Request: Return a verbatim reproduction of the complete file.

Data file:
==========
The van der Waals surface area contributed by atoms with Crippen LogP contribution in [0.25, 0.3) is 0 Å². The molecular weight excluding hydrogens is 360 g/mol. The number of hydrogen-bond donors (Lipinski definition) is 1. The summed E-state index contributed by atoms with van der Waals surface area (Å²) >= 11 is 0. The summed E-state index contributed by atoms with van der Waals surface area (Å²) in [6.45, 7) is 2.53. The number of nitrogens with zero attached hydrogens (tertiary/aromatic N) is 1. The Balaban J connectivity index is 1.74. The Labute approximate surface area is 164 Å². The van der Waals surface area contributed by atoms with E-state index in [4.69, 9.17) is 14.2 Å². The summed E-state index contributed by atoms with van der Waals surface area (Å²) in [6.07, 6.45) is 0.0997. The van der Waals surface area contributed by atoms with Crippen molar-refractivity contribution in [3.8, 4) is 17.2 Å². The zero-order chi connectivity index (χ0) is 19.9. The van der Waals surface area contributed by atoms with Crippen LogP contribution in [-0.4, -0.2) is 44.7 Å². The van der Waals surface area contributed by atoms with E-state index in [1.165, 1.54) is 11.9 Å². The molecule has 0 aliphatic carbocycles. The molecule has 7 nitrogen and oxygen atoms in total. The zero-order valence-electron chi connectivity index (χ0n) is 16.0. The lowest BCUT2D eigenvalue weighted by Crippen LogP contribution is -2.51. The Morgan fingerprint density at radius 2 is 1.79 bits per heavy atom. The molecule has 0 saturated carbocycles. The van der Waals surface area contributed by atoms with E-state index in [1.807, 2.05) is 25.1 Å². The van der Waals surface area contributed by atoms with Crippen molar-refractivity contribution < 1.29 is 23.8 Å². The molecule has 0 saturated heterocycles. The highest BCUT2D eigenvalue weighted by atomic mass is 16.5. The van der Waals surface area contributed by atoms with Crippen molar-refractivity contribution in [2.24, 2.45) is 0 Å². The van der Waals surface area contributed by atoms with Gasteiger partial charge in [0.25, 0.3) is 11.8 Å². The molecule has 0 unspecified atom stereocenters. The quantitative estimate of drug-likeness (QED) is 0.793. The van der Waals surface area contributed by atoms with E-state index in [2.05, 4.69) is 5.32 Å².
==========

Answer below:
The van der Waals surface area contributed by atoms with Crippen LogP contribution in [0.25, 0.3) is 0 Å². The molecular weight excluding hydrogens is 360 g/mol. The number of hydrogen-bond donors (Lipinski definition) is 1. The summed E-state index contributed by atoms with van der Waals surface area (Å²) >= 11 is 0. The summed E-state index contributed by atoms with van der Waals surface area (Å²) in [6.45, 7) is 2.53. The number of nitrogens with zero attached hydrogens (tertiary/aromatic N) is 1. The Balaban J connectivity index is 1.74. The Labute approximate surface area is 164 Å². The van der Waals surface area contributed by atoms with E-state index in [4.69, 9.17) is 14.2 Å². The summed E-state index contributed by atoms with van der Waals surface area (Å²) in [6.07, 6.45) is 0.0997. The van der Waals surface area contributed by atoms with Crippen molar-refractivity contribution in [3.8, 4) is 17.2 Å². The zero-order chi connectivity index (χ0) is 19.9. The van der Waals surface area contributed by atoms with Crippen LogP contribution in [-0.4, -0.2) is 44.7 Å². The van der Waals surface area contributed by atoms with E-state index in [1.165, 1.54) is 11.9 Å². The molecule has 0 aliphatic carbocycles. The molecule has 7 nitrogen and oxygen atoms in total. The zero-order valence-electron chi connectivity index (χ0n) is 16.0. The lowest BCUT2D eigenvalue weighted by Crippen LogP contribution is -2.51. The Morgan fingerprint density at radius 2 is 1.79 bits per heavy atom. The molecule has 0 saturated carbocycles. The van der Waals surface area contributed by atoms with E-state index in [1.807, 2.05) is 25.1 Å². The van der Waals surface area contributed by atoms with Crippen molar-refractivity contribution < 1.29 is 23.8 Å². The molecule has 0 saturated heterocycles. The highest BCUT2D eigenvalue weighted by atomic mass is 16.5. The van der Waals surface area contributed by atoms with Crippen molar-refractivity contribution in [2.24, 2.45) is 0 Å². The van der Waals surface area contributed by atoms with Gasteiger partial charge in [0.25, 0.3) is 11.8 Å². The molecule has 0 unspecified atom stereocenters. The quantitative estimate of drug-likeness (QED) is 0.793. The van der Waals surface area contributed by atoms with E-state index in [2.05, 4.69) is 5.32 Å².